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rancineb

iOS Development on PC

17 posts in this topic

So as a continuation from a previous thread I opened asking about iOS/Android tools, I wanted to ask a follow-up specifically about tools for creating iOS apps on a PC.  Since I'm just starting out and won't be building any games just yet, I think the result was to use xCode initially to get use to building iOS apps.  Unfortunately, I don't have a mac (I use PC) and don't plan on buying a Mac just to play around with iOS apps.

 

Is there a partner tool out there similar to xCode to build apps for iOS that runs on Windows?  I can't imagine that Apple shuts out anyone who has a PC, but wouldn't be surprised though either.  Originally I was hoping to find something that would work for iOS and Android, but right now my main focus is to make some basic apps for iOS so I don't' care about Android at this point.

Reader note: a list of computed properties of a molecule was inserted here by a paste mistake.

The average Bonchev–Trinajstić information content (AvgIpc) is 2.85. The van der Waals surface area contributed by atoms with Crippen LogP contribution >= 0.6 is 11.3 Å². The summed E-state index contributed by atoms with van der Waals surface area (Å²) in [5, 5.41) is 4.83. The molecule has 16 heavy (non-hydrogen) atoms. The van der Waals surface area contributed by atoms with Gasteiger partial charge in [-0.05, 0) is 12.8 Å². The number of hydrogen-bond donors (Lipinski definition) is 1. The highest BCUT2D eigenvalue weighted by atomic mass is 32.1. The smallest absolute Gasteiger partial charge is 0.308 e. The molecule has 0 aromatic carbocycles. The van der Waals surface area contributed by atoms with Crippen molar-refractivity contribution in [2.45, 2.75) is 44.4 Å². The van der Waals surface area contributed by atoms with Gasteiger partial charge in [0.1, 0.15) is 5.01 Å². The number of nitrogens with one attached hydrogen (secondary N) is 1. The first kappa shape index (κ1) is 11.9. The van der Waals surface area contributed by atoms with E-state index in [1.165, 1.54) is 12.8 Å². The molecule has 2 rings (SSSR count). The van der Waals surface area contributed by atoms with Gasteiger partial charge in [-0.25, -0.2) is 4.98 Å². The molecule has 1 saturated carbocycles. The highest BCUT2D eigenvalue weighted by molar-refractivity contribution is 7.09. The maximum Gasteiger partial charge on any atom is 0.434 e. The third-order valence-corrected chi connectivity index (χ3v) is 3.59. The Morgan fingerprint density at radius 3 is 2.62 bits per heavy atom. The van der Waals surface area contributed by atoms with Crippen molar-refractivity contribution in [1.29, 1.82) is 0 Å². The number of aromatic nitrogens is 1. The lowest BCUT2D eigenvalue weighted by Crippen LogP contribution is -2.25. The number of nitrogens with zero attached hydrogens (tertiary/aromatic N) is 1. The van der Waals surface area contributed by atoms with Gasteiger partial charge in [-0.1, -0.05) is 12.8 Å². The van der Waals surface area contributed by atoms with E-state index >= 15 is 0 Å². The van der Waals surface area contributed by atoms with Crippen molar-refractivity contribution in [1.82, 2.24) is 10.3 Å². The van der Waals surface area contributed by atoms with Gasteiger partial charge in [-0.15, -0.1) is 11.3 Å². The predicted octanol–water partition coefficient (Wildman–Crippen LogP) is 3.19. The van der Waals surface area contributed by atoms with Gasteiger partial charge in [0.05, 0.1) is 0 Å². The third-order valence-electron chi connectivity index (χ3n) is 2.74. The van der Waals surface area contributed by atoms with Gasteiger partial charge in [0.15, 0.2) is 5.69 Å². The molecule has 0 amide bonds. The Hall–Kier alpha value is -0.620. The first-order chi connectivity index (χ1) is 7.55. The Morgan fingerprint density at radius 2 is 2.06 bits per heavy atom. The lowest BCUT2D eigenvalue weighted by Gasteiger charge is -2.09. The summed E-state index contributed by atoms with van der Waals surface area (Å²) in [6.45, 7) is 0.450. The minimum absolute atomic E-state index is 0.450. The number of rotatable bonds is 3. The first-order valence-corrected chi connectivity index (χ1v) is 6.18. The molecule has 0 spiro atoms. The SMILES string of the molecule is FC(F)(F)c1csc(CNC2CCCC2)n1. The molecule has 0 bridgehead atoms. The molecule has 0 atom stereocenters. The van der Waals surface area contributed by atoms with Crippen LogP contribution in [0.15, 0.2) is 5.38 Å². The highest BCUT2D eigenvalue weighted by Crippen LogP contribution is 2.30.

Thanks for your help... again.

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I guess that depends on what you want to develop, Unity Pro allows you to program on the PC and convert and deploy for iOS and Android, I think Monogame and monodevelopment environment will allow you to do iOS development.

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Initially I plan on created some basic education apps that will be used in elementary schools for teaching math.  Nothing big, some simple apps that will have some colorful graphics to make it appealing for kids.  Not venturing into games yet so don't need tools like Unity.